Babies also love to look at other babies—both photographs and illustrations. The Global Babies series of board books from the Global Fund for Children features photographs of babies from around the world, and Making Faces asks little ones to identify the emotions of other babies. Helen Oxenbury's soft, charming illustrations of babies in books like Ten Little Fingers and Ten Little Toes and Clap Hands are also perfect for curious baby readers.
From eight to twelve months, your baby’s mobility, independence, and language skills continue to grow. Babies may pull books off the shelf to look through themselves, and they will interact more than ever before with the books you are reading by pointing at illustrations and gesturing.
As you read, follow your baby’s lead instead of succumbing to frustration: talk with your baby about the illustrations he or she is pointing to, and when your baby turns the page or closes the books prematurely, move on. Remember that your baby does not need to sit still on your lap or at your side in order to benefit from being read to. Let your baby crawl around or play with toys. Just as long as the TV is off, your baby will still be listening to you as he or she engages in other activities.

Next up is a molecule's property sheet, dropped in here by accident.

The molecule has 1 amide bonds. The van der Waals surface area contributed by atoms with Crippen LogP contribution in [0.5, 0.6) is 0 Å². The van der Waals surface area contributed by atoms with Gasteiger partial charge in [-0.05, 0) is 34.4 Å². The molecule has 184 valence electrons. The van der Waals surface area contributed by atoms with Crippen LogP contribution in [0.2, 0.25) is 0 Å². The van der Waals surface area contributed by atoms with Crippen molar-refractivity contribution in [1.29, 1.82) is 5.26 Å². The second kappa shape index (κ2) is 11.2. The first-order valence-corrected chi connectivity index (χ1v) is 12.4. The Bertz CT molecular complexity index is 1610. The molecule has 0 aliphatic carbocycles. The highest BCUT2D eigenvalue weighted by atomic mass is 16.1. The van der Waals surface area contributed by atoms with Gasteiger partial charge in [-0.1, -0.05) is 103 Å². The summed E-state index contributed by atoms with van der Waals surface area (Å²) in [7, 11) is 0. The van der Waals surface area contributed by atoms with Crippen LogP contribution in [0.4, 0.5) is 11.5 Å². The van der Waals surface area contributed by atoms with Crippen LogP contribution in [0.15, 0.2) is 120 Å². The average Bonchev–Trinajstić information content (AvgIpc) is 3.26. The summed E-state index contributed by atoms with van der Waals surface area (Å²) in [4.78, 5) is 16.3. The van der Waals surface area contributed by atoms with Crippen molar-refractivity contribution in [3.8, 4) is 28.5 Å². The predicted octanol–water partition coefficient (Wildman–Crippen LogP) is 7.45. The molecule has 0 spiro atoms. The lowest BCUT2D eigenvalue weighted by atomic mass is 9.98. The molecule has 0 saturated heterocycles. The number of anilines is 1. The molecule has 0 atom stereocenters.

What to Read: Remember, as Jim Trelease notes in his outstanding Read-Aloud Handbook (2013):
Needless to say, plot is not going to be a factor for infants and young toddlers. For them the ideal read-aloud floats on its sounds.
So, look for books with wonderful rhymes and songs that you can sing to your baby. The choices are ENDLESS, but here are a few of my favorites: Please, Baby, Please by Spike Lee and Tonya Lewis Lee, illustrated by Kadir Nelson; Time for Bed by Mem Fox, illustrated by Jane Dyer; Row, Row, Row Your Boat by Jane Cabrera; Baby Beluga by Raffi, illustrated by Ashley Wolff; and Pajama Time by Sandra Boynton.
Also try wordless picture books (like Peggy Rathmann's Good Night Gorilla and Alexandra Day's Carl's Birthday, books that reflect babies’ everyday life (Baby's Firsts by Nancy Raines Day, illustrated by Michael Emberley), and books that label objects (like Richard Scarry’s word books).
The second (upcoming) part of this article will focus on reading aloud to toddlers and preschoolers. In the meantime, if you'd like more information on this subject, check out the resources I consulted to write this post:
Baby Read-Aloud Basics (2006) by Caroline Blakemore and Barbara Weston Ramirez
Brain Rules for Baby (2014) by John Medina
Lisa Murphy on Play (2016) by Lisa Murphy
The Read-Aloud Handbook (2019) by Jim Trelease